Films can be obtained by calendering the hydrolyzed products. The hydrolyzed products are free from nerve and calendering is readily accomplished. Films of the hydrolyzed interpolymers are. more water-resistant than polyvinyl alcohol films and therefore much more suitable for general wrapping film use. Thicker films can be used for lamination between two layers of plate glass to give a very desirable type of strong safety glass. These films also have the desirable combination of being resistant to water and grease and oils, and for this reason are useful for fuel cell liners, fuel hose liners, collapsible tubes, and the like. Another use for the hydrolyzed products is the preparation of a polarizing sheet, e. g., by the process of U. S. 2,237,567 or 2,246,087. Solutions of the hydrolyzed products can also be coated on paper to give an oil-, greaseand water-resistant paper suitable for the construction of oil containers. Nonfibrous film such as regenerated cellulose films, lowly esterified or esterified cellulose film, polyvinyl alcohol film, or the like may also be similarly coated and, if desired, the base film may be impregnated or otherwise treated with an anchoring agent to improve the bond between the base film and the coating. Solutions of the hydrolyzed products can also be coated on fabricsto give strong, fiexible articles. A further use for the products is in impregnating raw hide, for such impregnation improves the fullness of the hide particularly on subsequent treatment with formaldehyde.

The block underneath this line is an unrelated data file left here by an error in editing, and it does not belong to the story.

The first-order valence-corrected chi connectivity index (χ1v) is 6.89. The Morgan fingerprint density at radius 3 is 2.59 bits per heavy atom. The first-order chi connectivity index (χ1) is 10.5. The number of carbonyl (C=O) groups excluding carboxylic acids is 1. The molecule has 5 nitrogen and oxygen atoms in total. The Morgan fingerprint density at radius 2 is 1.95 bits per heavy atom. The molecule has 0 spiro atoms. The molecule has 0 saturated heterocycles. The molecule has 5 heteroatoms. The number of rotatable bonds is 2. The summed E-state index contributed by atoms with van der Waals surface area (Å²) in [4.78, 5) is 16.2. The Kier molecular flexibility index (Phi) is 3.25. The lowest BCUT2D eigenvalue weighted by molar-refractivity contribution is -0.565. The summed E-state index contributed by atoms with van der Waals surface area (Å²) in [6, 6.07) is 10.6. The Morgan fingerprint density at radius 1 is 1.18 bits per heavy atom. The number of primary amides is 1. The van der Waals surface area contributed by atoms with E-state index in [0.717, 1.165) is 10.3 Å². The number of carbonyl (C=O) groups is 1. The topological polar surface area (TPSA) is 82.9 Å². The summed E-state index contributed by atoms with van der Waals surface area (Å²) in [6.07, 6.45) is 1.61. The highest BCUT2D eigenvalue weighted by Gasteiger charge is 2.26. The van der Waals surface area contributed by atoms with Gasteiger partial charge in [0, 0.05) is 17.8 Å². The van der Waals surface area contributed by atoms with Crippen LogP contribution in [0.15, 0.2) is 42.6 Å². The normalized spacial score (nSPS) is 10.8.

In the above and other applications the products of this invention can be admixed with modifying agents, for example, pigments, plasticizers, blending agents, wax or other moisture-proofing agents, dyes, resins, and fillers.

As disclosed in copending U. S. application Serial No. 530,951, filed April 13, 1944, by Cole Coolidge, hydrolyzed vinyl ester/ethylene interpolymers which are insoluble in cold water but which are hydrophilic can be used in the preparation of grease-resistant, water-receptive, nonprinting areas of planographic, lithographic printing plates. These hydrolyzed vinyl ester/ ethylene interpolymers after suitable treatment with a water-soluble light-sensitive bichromate, exposure to light and development, can also be employed satisfactorily in the grease-receptive printing areas of the lithographic plate.

The polymers of this invention can be readily modified by chemical reactions and in this re-' spect are much more versatile than polyvinyl alcohol itself. Thus, they can be converted into chlorine-containing polymers on treatment with chlorine. The new hydrolyzed ethylene-organic vinyl ester interpolymers react with p-toluenesulfonyl chloride or with aliphatic sulfonyl chlorides such as butanesulfonyl chloride in pyridine suspension at low temperature to give the corresponding polysulfonates of'the polyalcohol and with naphtheni'c acid chlorides to form oilsoluble esters. The sulfonates of the new polymers of this invention can be employed as alkylating agents for amines containing amino hydrogens. The new polymers can also be readily etherified with sodium chloroacetate. This can be carried out by the addition of an alkaline aqueous solution of sodium chloroacetate to an alkaline alcohol solution of the polyalcohol. Dialysis of the reaction mixture, filtration of the resulting solution, followed by evaporation of the filtrate leaves a water-soluble etherified polymer.